In a news conference called Monday by her attorney, Jennifer Porter, 28, of Land O'Lakes, apologized to the children's mother. Her attorney, Barry Cohen, said Porter was too scared to stop at the time of the accident, which occurred when she was on her way home from work at a newly opened elementary school in the children's north Tampa neighborhood.
"I want to express my deepest sympathies to Lisa Wilkins, her family, friends and the whole community,"
Cohen said she was the driver of the Toyota Echo, which police say ran into the children crossing the street Wednesday evening and left the scene. Police have sought two other vehicles possibly involved in the crash.
Cohen declined to discuss details of the accident. He said Porter has not talked to authorities and has not been charged. He said she will talk to investigators "just as soon as she is able to do so."
Had she stopped, Porter might not even have been ticketed, but now could face
The crash killed Bryant Wilkins, 13, and his 3-year-old brother Durentae Caldwell. Bryant was killed instantly, while Durenetae was dragged to his death, reports Bowers.
Their sister, 8-year-old Aquina Wilkins, was in fair condition at St. Joseph's Children's Hospital Monday. Her brother, LaJuan Davis, 2, was discharged Friday night.
Hillsborough County Sheriff's spokesman Rod Reder said the investigation was continuing, and could not say if Porter would be questioned soon or could face arrest.
"We still have to prove it," Reder said, adding detectives monitored the news conference. "The Echo has some obvious damage to it, but we have to prove what it hit. We have a lot of forensics to do."
Porter was joined at the news conference by her parents and younger sister. She did not answer questions and kept her eyes downcast during the meeting with reporters. Her family did not speak.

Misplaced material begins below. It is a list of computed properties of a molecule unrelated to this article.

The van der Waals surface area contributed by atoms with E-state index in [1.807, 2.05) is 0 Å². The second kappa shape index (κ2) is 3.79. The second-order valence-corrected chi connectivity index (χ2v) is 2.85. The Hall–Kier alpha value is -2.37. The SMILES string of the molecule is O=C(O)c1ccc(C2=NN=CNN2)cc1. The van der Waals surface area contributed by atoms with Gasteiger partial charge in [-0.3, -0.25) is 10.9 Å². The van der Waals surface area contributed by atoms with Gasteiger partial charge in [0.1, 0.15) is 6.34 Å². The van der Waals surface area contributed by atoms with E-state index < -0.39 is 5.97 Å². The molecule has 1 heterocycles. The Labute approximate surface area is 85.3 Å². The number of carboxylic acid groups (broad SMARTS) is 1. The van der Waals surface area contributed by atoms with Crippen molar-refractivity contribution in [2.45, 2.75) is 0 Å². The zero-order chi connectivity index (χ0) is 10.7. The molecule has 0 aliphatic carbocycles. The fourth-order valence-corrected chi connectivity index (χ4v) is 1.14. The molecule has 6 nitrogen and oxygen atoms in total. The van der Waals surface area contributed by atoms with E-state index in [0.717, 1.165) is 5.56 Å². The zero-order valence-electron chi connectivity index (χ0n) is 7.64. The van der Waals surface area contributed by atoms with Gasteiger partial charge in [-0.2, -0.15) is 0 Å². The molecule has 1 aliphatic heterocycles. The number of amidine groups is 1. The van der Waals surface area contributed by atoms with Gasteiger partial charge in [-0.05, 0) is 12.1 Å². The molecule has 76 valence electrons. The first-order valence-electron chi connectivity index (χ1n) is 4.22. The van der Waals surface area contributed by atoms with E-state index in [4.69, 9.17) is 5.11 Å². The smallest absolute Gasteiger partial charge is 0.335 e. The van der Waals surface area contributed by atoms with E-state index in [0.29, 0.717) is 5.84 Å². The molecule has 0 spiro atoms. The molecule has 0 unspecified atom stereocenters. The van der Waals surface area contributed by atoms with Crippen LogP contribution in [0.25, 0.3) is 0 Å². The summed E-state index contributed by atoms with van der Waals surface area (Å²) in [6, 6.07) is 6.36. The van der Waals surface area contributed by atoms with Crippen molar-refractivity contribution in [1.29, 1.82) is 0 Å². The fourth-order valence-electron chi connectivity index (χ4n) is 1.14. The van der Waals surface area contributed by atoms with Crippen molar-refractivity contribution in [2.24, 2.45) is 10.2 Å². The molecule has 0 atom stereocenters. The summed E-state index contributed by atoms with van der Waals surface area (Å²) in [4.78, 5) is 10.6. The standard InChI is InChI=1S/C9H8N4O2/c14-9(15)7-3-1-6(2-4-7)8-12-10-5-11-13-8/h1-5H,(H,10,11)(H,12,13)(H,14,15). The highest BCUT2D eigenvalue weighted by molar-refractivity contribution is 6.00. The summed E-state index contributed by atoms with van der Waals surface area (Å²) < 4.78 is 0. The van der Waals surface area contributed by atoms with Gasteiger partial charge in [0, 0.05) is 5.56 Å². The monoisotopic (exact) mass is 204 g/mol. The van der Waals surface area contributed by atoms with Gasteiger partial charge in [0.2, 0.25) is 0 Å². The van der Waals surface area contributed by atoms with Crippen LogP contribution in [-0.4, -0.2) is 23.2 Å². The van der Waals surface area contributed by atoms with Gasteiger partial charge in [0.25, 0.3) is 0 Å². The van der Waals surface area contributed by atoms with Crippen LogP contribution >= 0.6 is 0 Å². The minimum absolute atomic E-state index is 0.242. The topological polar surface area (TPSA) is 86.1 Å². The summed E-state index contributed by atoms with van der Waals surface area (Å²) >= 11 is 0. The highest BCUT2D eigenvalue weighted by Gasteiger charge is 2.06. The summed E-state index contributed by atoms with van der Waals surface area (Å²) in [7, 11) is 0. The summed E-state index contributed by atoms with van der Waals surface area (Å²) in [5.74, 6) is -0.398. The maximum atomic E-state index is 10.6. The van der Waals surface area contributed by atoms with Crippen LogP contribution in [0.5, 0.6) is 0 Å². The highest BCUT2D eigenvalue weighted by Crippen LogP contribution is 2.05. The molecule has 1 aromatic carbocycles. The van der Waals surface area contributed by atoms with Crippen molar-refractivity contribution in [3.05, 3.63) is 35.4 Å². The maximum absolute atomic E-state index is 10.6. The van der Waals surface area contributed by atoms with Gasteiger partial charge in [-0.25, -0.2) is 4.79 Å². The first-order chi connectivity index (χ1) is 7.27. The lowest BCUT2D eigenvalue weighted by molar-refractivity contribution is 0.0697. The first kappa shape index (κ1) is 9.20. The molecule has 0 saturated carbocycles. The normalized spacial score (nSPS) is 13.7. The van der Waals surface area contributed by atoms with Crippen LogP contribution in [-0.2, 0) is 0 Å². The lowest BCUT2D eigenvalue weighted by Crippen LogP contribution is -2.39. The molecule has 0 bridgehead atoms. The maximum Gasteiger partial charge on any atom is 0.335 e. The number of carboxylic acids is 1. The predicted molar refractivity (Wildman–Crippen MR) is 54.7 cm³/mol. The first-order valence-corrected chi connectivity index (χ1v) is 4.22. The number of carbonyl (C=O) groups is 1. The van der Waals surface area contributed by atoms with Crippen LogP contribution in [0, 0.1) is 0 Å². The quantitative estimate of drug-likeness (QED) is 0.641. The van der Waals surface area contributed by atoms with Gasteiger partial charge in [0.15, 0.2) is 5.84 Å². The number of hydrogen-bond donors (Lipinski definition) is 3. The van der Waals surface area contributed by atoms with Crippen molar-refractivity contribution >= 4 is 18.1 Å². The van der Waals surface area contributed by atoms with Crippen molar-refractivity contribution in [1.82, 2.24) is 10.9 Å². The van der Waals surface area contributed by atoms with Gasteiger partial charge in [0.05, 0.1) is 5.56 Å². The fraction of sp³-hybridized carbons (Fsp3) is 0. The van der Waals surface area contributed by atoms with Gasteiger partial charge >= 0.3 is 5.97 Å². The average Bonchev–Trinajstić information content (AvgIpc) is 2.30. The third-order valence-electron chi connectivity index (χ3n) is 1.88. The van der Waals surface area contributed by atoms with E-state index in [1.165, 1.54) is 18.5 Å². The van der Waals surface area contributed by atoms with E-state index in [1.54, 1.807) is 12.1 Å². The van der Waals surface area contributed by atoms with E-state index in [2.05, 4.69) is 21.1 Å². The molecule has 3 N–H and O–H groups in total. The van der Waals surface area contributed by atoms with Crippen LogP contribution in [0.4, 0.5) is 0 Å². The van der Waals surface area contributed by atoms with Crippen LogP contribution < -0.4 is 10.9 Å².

Cohen said Porter contacted his office on Thursday, the day after the accident, and he told authorities Friday she was the car's driver. The car has since been impounded and Hillsborough County sheriff's officials have said it was in the crash. Forensics experts were working to confirm that.
The sheriff's office is still seeking a late 1980s model Honda which may have also hit the children, and the driver of a white Toyota minivan which authorities have described as a possible witness to the accident.
Porter's parents, James Gregory and Lillian Porter, went to the home of the children's mother, Malissa "Lisa" Wilkins, on Saturday in an attempt to offer their condolences and apologize, Cohen said.
After a brief exchange, a family friend intervened and told them it was not the appropriate time to meet with the grieving mother. Bryant Wilkins' 14th birthday was Friday.
Cohen said at the time of the accident, Porter was too scared to stop. He would answer no other questions that dealt with the events of the accident.
"No one knows how he or she will react in the face of what Jennifer was faced with," he said, adding she was "frightened beyond imagination."
Porter was working late that night preparing for the opening celebrations for Muller Magnet School, a magnet school for environmental science and the performing and visual arts.
The school's opening has been a bright spot for the neighborhood near the University of South Florida, which has been beset with high crime and poverty rates.
Kevin Kalwary, a spokesman for Cohen's office, said Porter left the school about 7 p.m. and was heading home. The accident occurred minutes later.
In her statement to Malissa Wilkins, Porter said: "I wish there was something I could say to ease your pain. I know there is nothing I can do to bring your precious sons back."
Malissa Wilkins could not be reached for comment. Neighbors said she was planning the funeral services for her two sons.
At nearby Muller Elementary School, some teachers and staff members gathered in the school's media center to watch a live broadcast of Porter's news conference and cried.
Hillsborough School District spokesman Mark Hart said Porter likely would be placed on paid administrative leave and if she is charged district officials would recommend that she be suspended without pay.
About 30 students made cards for the teacher, whom Hart described as well-loved for her enthusiasm for dance. Her job at the school was Muller's first job since earning her teaching credentials this summer, but she has worked as a substitute teacher and taught dance at private studios in Tampa and Miami, Hart said.
"She was considered the coolest in the school," fifth- grader Devontae Green told the Tampa Tribune "She taught us all kinds of dances, and everyone liked her classes."